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in the whole question of colonisation ; his imagination was filled with visions of the greatness to which the young nations that were being created by British enterprise and adventure were destined; he believed that in a century or two they would have immense populations and immense material resources ; and it seemed to him that to endeavour to inspire them in the early years of their history with loyalty to Christ and a hearty faith in those spiritual principles which lie at the foundation of the Congregational polity was one of the most urgent duties of the Congregational Churches in England.
As the Congregational Union hesitated to do anything, and as the London Missionary Society declined to accept any permanent obligations to maintain missionaries and to aid Churches in the colonies, he determined to take action himself. He and a few of his friends determined to establish a Colonial Missionary Society. A Provisional Committee was formed, and a meeting for constituting the Society was advertised for Friday, May 13, 1836.
But the men who were anxious that the Congregational Union, as representing the Congregational Churches of England, should exercise a firm control over all schemes and enterprises depending on the Congregational Churches for support, regarded the project of a separate Society for colonial missions with disapproval. At the meeting of the Union on Tuesday morning, May 10—three days before the date of the meeting advertised by Mr. Binney—it was moved by Dr. Morison, of Chelsea, and seconded by Dr. Matheson, of Durham :
“That this Union, having for its first object the promotion
evangelical religion, rejoices in the proposed formation of a Colonial Missionary Society, to establish churches of our order in the British Colonies ; also, that in the opinion of this meeting, the state of religion in our own country requires that the Union should undertake Home Missionary operations; and that the Committee be instructed to make arrangements accordingly.”
The resolution was opposed by Dr. Redford, of Worcester, and by the Rev. Algernon Wells, who urged that the Colonial Mission should be undertaken by the Union itself, and should be dependent on it. After a long discussion, the Assembly accepted the following amendment, moved by Dr. Ross, of
Kidderminster,19 and seconded by the Rev. G. B. Kidd, of Scarborough :
“That a Committee be now appointed to confer with the brethren engaged in the proposed Colonial Mission Committee, and report the result during the present sitting.”
On their return Dr. Brown, the chairman, reported
"That the Provisional Committee of the projected Colonial Missionary Society have consented to be regarded as a Committee of this Union, and that the Society shall, on Friday next, be formed in consistency with this consent."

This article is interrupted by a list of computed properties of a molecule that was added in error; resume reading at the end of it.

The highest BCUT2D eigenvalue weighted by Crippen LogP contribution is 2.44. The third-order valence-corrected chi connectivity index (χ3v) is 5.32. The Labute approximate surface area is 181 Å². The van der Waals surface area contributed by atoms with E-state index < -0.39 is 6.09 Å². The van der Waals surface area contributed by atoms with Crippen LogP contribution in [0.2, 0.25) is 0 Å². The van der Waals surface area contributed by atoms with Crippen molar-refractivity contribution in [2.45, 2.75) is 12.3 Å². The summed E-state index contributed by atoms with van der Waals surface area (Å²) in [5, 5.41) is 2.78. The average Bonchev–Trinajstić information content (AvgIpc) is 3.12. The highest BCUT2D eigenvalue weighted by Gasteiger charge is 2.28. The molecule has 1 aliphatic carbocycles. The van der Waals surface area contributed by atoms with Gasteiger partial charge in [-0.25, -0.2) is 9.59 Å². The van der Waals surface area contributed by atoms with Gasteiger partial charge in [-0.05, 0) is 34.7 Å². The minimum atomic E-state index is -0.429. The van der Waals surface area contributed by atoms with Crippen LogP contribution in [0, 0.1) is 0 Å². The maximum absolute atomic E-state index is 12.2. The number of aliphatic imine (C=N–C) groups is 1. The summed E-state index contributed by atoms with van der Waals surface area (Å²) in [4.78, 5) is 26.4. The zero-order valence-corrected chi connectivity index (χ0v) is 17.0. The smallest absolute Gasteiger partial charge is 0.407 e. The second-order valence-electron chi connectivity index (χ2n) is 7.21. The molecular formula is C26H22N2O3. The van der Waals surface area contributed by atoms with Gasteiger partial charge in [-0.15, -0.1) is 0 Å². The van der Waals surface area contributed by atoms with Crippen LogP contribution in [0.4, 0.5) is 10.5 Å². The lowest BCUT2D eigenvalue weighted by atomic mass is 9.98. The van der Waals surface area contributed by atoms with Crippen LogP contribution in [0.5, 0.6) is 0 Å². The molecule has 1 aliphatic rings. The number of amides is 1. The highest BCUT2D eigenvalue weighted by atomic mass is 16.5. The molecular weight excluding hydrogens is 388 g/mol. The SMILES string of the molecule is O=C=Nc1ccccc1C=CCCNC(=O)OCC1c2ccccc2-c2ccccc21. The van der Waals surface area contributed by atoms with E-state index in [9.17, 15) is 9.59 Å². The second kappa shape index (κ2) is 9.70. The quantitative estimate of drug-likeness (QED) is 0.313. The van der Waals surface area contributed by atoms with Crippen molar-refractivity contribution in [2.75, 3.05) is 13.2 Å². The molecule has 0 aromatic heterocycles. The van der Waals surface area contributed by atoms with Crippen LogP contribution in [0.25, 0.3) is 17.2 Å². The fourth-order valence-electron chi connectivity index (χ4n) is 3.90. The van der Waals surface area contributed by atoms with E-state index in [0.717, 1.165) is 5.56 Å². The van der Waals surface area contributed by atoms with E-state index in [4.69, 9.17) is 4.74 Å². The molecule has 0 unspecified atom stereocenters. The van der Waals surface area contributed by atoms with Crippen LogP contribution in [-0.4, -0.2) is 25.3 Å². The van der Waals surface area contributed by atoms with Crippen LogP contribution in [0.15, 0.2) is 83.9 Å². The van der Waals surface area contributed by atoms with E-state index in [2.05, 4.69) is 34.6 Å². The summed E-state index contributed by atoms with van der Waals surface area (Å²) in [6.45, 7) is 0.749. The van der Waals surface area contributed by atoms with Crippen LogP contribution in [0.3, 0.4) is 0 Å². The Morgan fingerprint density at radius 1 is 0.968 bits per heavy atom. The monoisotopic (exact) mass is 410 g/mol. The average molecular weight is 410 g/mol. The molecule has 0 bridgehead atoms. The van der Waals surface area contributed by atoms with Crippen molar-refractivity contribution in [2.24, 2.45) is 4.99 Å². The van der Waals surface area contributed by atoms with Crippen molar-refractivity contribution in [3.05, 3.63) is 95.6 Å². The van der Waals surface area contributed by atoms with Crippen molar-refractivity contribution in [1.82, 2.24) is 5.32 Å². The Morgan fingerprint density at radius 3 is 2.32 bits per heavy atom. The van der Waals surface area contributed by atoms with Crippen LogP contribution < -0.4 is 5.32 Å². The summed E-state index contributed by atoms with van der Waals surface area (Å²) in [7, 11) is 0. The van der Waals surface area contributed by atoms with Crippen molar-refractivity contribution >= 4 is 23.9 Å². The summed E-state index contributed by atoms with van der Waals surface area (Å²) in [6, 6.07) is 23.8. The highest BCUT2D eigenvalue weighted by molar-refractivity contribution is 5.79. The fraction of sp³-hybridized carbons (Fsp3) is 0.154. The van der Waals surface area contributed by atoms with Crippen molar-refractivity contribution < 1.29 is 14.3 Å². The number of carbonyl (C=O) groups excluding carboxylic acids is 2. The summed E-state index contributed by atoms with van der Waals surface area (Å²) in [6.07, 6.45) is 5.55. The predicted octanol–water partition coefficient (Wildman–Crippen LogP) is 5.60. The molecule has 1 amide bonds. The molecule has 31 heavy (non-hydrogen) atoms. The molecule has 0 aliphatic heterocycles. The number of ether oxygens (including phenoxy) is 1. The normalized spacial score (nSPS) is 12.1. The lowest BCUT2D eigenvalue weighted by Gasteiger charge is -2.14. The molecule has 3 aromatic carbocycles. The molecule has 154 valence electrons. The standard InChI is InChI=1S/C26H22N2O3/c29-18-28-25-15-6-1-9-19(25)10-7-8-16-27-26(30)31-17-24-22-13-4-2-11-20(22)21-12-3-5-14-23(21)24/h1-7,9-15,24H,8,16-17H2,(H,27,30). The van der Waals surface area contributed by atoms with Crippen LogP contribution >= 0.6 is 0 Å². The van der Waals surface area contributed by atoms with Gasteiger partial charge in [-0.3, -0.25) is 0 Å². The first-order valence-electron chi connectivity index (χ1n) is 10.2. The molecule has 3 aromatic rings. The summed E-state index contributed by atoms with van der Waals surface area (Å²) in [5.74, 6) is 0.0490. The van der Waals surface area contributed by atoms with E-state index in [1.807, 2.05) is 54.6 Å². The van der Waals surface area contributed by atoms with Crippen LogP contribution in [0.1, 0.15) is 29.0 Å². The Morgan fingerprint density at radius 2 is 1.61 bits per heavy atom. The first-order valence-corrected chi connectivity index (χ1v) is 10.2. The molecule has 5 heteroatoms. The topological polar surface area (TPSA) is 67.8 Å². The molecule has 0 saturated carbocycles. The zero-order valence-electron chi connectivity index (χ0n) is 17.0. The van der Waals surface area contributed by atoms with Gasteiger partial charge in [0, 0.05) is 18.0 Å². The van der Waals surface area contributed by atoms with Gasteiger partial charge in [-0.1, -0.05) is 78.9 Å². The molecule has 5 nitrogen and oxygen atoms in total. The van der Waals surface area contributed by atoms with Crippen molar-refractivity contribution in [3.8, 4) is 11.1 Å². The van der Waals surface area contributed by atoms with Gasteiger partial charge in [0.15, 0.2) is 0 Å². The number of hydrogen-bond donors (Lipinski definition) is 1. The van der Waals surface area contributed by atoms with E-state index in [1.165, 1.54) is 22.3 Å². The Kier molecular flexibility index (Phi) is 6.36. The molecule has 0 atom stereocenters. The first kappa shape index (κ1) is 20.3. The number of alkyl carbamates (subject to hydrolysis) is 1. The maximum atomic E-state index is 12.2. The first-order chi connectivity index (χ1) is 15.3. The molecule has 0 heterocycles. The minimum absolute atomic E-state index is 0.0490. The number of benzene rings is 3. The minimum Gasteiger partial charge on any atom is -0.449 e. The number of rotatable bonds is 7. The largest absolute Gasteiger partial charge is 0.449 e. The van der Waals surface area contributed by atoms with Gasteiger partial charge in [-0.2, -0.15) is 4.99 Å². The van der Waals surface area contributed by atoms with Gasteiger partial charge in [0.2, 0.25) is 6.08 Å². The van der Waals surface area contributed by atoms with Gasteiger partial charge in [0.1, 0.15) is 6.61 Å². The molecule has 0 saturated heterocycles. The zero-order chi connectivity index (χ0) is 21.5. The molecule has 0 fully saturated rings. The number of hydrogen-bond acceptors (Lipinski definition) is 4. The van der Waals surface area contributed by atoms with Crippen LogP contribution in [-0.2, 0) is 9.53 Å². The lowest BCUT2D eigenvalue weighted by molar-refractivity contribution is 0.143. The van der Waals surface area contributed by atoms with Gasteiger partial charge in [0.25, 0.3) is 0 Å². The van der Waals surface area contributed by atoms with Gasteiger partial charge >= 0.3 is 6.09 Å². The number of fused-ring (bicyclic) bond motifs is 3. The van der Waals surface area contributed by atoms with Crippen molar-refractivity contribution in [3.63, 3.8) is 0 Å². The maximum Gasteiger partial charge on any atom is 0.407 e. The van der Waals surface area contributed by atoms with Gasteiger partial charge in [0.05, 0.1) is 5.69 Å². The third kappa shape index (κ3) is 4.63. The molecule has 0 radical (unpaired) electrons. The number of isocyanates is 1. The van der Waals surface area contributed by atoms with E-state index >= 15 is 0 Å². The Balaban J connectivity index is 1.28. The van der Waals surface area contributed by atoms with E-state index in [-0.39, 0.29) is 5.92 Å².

Dr. Morison then moved, and Dr. Matheson seconded, a resolution declaring that
“ It is desirable that the [? a) Colonial Missionary Society be formed in connection with the Congregational Union, and that the Colonial Missionary Society as arranged by Messrs. Wells, Reed, Binney, and Gull, and convened by public advertisement for Friday next, be adopted by this Union accordingly."
On Friday morning the Union appointed the committee and officers of the new Society; and at twelve o'clock, when the meeting assembled at the Weigh House to constitute a Colonial Missionary Society, it was informed by Mr. Binney that the Society was already constituted. Dr. Morison and Dr. Matheson, who had moved and seconded the resolution of sympathy with the proposal for forming an independent Society, and Mr. Algernon Wells and Dr. Redford, who had moved and seconded the successful amendment, were among the most prominent speakers. 11
The first minister sent out by the Society was Mr. Wilkes, who sailed for New York at the end of June, within six weeks after the Society was constituted. He had accepted a call from the Church at Montreal, whose previous pastor, the Rev. R. Miles-according to The Congregational Magazine of May, 1836"having been painfully impressed with the melancholy destitution of the British settlers in the bushes of Canada, has nobly resigned the comforts of a city pastorship
10 Three years later, Dr. Ross went out to Sydney, and under his pastorate the Church in Pitt Street acquired great strength.
11 Waddington, iv. (1800-1850), 464-467.
that he might go after the neglected settlers in the wilderness.” The same magazine states that in taking this step Mr. Wilkes was greatly influenced by the hope of receiving permanent help from the Colonial Missionary Society.
In 1837 the Union again appointed the Committee of the Society ; but in 1838 a scheme was adopted under which the Committee were appointed by the Society, while its officers were ex-officio members of the Committee of the Congregational Union and the officers of the Union were ex-officio members of the Committee of the Colonial Missionary Society. This change made the Society in some measure independent of the Union, though retaining an organic relation between the executive committees of the two bodies.